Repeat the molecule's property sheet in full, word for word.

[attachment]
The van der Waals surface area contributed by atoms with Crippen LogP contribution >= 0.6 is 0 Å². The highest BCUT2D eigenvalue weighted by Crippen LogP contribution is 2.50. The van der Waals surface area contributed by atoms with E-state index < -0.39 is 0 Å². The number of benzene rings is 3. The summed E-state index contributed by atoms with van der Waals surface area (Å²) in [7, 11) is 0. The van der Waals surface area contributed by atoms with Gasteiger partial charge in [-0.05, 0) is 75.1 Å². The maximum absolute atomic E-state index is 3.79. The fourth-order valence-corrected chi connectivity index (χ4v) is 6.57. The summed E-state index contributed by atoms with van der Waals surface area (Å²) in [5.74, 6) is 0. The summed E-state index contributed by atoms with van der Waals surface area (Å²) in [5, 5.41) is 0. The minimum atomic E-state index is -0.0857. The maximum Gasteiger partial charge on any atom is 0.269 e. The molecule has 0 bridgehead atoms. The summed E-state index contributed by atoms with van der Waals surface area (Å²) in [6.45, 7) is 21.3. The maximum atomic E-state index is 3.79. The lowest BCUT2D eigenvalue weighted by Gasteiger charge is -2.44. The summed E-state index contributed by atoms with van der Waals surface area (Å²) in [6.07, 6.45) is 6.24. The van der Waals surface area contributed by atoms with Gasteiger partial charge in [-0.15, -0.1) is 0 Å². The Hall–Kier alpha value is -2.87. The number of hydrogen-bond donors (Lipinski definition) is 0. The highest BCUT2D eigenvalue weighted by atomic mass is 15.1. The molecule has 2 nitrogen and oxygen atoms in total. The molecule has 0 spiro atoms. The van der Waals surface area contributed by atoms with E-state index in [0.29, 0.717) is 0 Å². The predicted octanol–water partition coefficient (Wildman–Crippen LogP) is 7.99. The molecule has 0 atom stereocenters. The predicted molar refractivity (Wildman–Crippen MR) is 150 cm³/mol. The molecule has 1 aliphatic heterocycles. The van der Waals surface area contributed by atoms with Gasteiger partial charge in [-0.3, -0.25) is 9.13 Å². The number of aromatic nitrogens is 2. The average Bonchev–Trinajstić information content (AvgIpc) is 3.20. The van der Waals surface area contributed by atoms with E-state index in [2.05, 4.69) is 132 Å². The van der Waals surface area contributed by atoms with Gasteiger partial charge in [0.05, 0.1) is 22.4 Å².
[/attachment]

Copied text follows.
The van der Waals surface area contributed by atoms with Crippen LogP contribution >= 0.6 is 0 Å². The highest BCUT2D eigenvalue weighted by Crippen LogP contribution is 2.50. The van der Waals surface area contributed by atoms with E-state index < -0.39 is 0 Å². The number of benzene rings is 3. The summed E-state index contributed by atoms with van der Waals surface area (Å²) in [7, 11) is 0. The van der Waals surface area contributed by atoms with Gasteiger partial charge in [-0.05, 0) is 75.1 Å². The maximum absolute atomic E-state index is 3.79. The fourth-order valence-corrected chi connectivity index (χ4v) is 6.57. The summed E-state index contributed by atoms with van der Waals surface area (Å²) in [5.74, 6) is 0. The summed E-state index contributed by atoms with van der Waals surface area (Å²) in [5, 5.41) is 0. The minimum atomic E-state index is -0.0857. The maximum Gasteiger partial charge on any atom is 0.269 e. The molecule has 0 bridgehead atoms. The summed E-state index contributed by atoms with van der Waals surface area (Å²) in [6.45, 7) is 21.3. The maximum atomic E-state index is 3.79. The lowest BCUT2D eigenvalue weighted by Gasteiger charge is -2.44. The summed E-state index contributed by atoms with van der Waals surface area (Å²) in [6.07, 6.45) is 6.24. The van der Waals surface area contributed by atoms with Gasteiger partial charge in [-0.15, -0.1) is 0 Å². The Hall–Kier alpha value is -2.87. The number of hydrogen-bond donors (Lipinski definition) is 0. The highest BCUT2D eigenvalue weighted by atomic mass is 15.1. The molecule has 2 nitrogen and oxygen atoms in total. The molecule has 0 spiro atoms. The van der Waals surface area contributed by atoms with E-state index in [0.29, 0.717) is 0 Å². The predicted octanol–water partition coefficient (Wildman–Crippen LogP) is 7.99. The molecule has 0 atom stereocenters. The predicted molar refractivity (Wildman–Crippen MR) is 150 cm³/mol. The molecule has 1 aliphatic heterocycles. The van der Waals surface area contributed by atoms with Gasteiger partial charge in [-0.3, -0.25) is 9.13 Å². The number of aromatic nitrogens is 2. The average Bonchev–Trinajstić information content (AvgIpc) is 3.20. The van der Waals surface area contributed by atoms with E-state index in [2.05, 4.69) is 132 Å². The van der Waals surface area contributed by atoms with Gasteiger partial charge in [0.05, 0.1) is 22.4 Å².